Did you know that the 1988 Civil Liberties Act of 1988 gave surviving Japanese Americans $20,000 in direct payments and a formal apology by President Reagan for their incarceration during World War II? Reparations are not new, or unprecedented.  Here in Athens, the descendants of Linnentown, a community erased by the city of Athens and the University of Georgia during the early 1960s, have worked tirelessly to tell their story and demand compensation. While they won recognition and redress under the Linnentown Resolution, the state constitution prohibits direct payments for the harm they experienced. That’s why I’m supporting @Athens Reparations Action to raise money for reparations payments to Linnentown first descendants. Let’s learn from the past, and make things right.




Images to use

I am proud to be part of a community that recognizes when harm has been done and works to make it right. The City of Athens has recognized Linnentown descedants' right to redress in the 2020 Linnentown Resolution. They have approved and are funding the Center for Racial Justice and Black Futures (on the way in 2024) and set up the Justice and Memory Commision to make needed investments in infrastructure and programming. But the Georgia Constitution prohibits the City of Athens from paying compensation to Linenntown descendants for the seizure of their land. That's where #athensreparationsaction comes in. We are raising funds in the community to make direct payments to Linnentown descendants. This has not been done before in the USA. I want to be part of making history.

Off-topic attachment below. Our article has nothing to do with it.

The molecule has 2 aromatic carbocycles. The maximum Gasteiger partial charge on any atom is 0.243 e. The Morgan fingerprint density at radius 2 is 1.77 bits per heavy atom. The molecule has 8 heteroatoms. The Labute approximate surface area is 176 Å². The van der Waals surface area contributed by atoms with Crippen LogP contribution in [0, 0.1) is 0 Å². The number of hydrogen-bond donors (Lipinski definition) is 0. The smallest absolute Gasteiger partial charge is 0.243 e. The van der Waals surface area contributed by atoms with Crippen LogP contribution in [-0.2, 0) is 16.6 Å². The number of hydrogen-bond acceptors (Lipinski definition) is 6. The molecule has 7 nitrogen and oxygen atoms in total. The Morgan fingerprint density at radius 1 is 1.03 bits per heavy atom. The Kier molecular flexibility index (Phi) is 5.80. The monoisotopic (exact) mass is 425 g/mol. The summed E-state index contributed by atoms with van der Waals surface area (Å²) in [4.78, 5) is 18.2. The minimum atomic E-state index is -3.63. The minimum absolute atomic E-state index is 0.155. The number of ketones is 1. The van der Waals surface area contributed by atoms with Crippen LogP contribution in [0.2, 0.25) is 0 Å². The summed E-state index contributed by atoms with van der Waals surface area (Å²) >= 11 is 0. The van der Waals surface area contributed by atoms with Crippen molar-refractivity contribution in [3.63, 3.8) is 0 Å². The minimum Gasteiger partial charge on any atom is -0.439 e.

The following images are publicly available and can be used in posts for this campaign. Please include photo credit if possible. (To use these images you can right-click to save them, or if you are on mobile press and hold on the image to save or share)

ARA logo
Linnentown Project logo
Linnentown Resolution rally 2019

Jan. 20, 2020 rally. Photo credit Erin Schilling, Red and Black. 

map of Linnentown
Linnentown Resolution
Mayor and commission meeting

Feb. 4, 2020 Mayor and Commission meeting, Photo credit Foster Steinbeck, Red and Black.

graphic of dorms

Illustration by Lilli Sams, Odyssey Media Group 

Mayor and commission meeting

Mayor and Comission meeting, Feb. 4, 2022. Photo credit: Foster Steinbeck, Red and Black.

Hattie Whitehead with photo of Linnentown

Photo credit: Lynsey Weatherspoon, The Intercept

Bobby Crook's house, Linnentown

Home of Essie and Roy Crook, 167 Peabody, the last Linnentown home to be demolished. Credit: UGA Special Collections libraries.